Clinton has not yet announced whether she will run for president once more in 2016.

Roland Emmerich developing 'Lawrence of Arabia' miniseries

Independence Day director Roland Emmerich is developing a six-hour miniseries based on the story of T.E. Lawrence, the British Army office whose experiences in the Middle East during World War I were represented in David Lean’s 1962 epic, Lawrence of Arabia.

Emmerich will serve as a producer on the series, which is being spearheaded by FremantleMedia International. “T.E. Lawrence was undoubtedly one of the greatest military and political strategists of our time and a stunningly intrepid Englishman who tried to unite the Arab world,” said FremantleMedia CEO David Ellender in the press release announcing the news.

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Steven Spielberg is developing Stanley Kubrick's 'Napoleon' as a miniseries

Scientists estimate that, at any given moment, Steven Spielberg is working on roughly fifty different projects. A film adaptation of Robopocalypse, another HBO World War II mega-miniseries, another Jurassic Park movie, a TV show or three — and that’s not to mention his favorite hobby, revealed by the New York Times, of occasionally just sprinkling his magical filmmaking pixie dust on his friend’s movies. But over the weekend, Spielberg said that he’s currently collaborating with one of the greatest directors in history…who, admittedly, has been dead for over a decade. Talking to Canal Plus on French television, Spielberg said that he is currently adapting Stanley Kubrick’s Napoleon, a longtime passion project for the late filmmaker. READ FULL STORY

ABC options 'How To Survive A Plague' for a scripted miniseries

How To Survive A Plague may not have walked away with an Academy Award on Sunday, but the story could have a longer life yet. Thursday, ABC Studios announced that they had optioned the rights to the David France documentary about a group of HIV-positive activists fighting for their lives and the lives of their friends, who managed to get the pharmaceutical industry to focus on testing and identifying new treatments for AIDS. While the film was a documentary mainly drawing from interviews and news footage, the miniseries will be scripted. France confirmed the news to EW.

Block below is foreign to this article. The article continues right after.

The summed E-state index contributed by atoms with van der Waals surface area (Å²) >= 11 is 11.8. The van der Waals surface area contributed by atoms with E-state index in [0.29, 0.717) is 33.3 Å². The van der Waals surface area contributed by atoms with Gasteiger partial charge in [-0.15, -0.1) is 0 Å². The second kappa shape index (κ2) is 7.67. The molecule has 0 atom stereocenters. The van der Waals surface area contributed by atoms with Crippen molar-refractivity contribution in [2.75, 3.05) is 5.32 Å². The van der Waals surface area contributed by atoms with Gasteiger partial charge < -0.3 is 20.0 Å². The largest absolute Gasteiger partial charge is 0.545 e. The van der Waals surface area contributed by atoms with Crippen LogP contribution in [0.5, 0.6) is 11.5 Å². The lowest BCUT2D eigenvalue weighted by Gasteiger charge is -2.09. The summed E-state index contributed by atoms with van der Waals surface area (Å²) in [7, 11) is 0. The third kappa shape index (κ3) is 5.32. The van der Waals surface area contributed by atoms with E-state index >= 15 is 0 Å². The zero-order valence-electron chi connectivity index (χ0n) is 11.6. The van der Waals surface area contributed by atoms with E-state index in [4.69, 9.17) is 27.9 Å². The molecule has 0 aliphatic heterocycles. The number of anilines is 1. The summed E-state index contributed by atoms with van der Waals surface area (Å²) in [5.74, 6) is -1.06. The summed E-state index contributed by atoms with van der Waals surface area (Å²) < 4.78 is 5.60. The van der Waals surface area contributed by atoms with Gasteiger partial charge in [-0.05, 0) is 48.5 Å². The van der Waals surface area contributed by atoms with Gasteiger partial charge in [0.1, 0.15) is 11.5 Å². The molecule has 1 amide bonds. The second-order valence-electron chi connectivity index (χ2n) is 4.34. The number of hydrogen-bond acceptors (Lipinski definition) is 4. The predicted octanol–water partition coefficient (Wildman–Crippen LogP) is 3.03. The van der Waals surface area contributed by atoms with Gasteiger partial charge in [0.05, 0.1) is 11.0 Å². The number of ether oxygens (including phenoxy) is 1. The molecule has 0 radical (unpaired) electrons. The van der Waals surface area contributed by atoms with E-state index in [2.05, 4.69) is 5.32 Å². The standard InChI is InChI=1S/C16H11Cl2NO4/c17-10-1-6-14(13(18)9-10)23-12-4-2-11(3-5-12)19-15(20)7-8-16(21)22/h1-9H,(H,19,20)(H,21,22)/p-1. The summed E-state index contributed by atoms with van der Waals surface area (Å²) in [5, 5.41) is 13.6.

“It’s still very early. We don’t know how long it will be for example, so we’re still working those details out,” France told EW. “But I have been working on the story and on the script for some time, and I think it’s going to allow us the luxury of being able to tell the story around the kind of activity that brought us to the end of the plague, and to find out what is left for us.”

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Kennedy miniseries is getting a sequel

It’s the return of Camelot!

The eight-part Kennedy miniseries, The Kennedys,  that starred Greg Kinnear and Katie Holmes and premiered on Reelz channel in April 2011, is getting a sequel of sorts.

Reelz announced today that rights to J. Randy Taraborrelli’s bestselling book After Camelot: A Personal History of the Kennedy Family 1968 to the Present have been acquired by Muse Entertainment Enterprises and that REELZ has entered a co-development agreement with Muse to produce a miniseries.

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'Coma' star Lauren Ambrose previews A&E's spine-tingling new miniseries

Usually a fish-out-of-water set-up spells comedy, but that couldn’t be further from the truth for the new miniseries Coma, which airs tonight and tomorrow on A&E. Based on Robin Cook’s 1977 medical thriller of the same name (which was adapted into a 1978 film starring Geneviève Bujold and Michael Douglas), Coma sees med student Susan Wheeler (Lauren Ambrose) relocate from New York to the South. Despite the reputation that everyone’s friendlier down South, Wheeler notices an alarmingly high coma rate in her new hospital and begins to suspect her colleagues might be involved.

Ambrose, 34, remembers Cook’s skin-crawling novel “was kind of in everybody’s house” during her childhood, but she otherwise came to the story with a clean slate. Originally drawn to the script because Susan was “a badass and a very driven young woman,” the former Six Feet Under star admits Coma “was definitely a new role for me. Usually the women are supporting the man in figuring it out. In this case, it was the opposite. … To be able to do ‘woman on a mission’ was different and appealing.” READ FULL STORY

Geena Davis on 'Coma' miniseries: It's 'much creepier and spookier' than '78 movie

Geena Davis remembers the 1978 thriller Coma for it’s “visually arresting” creepiness.

But as audiences prepare to tune in to the four-hour miniseries of the same name, premiering tomorrow night on A&E, she warns: “It’s even creepier and spookier.”

The miniseries, produced by Ridley Scott along with late brother Tony Scott, is an updated — and largely different — version of the original movie and the book on which it is all based. But the core remains the same: A young medical student (Six Feet Under‘s Lauren Ambrose) begins looking into why patients are falling into a coma during routine surgeries and, suffice to say, while she’s correct in her assumption, there’s much more to the story than she bargained for.

Davis, who declined to comment about the producer’s passing, plays chief of psychiatry Dr. Agnetta Lindquist, who “may or may not be involved in the nefarious things that are happening.” And that was part of the character’s appeal, she says. “I thought that it would be fun to play a part with questionable morals.”

Watch our chat with Davis below: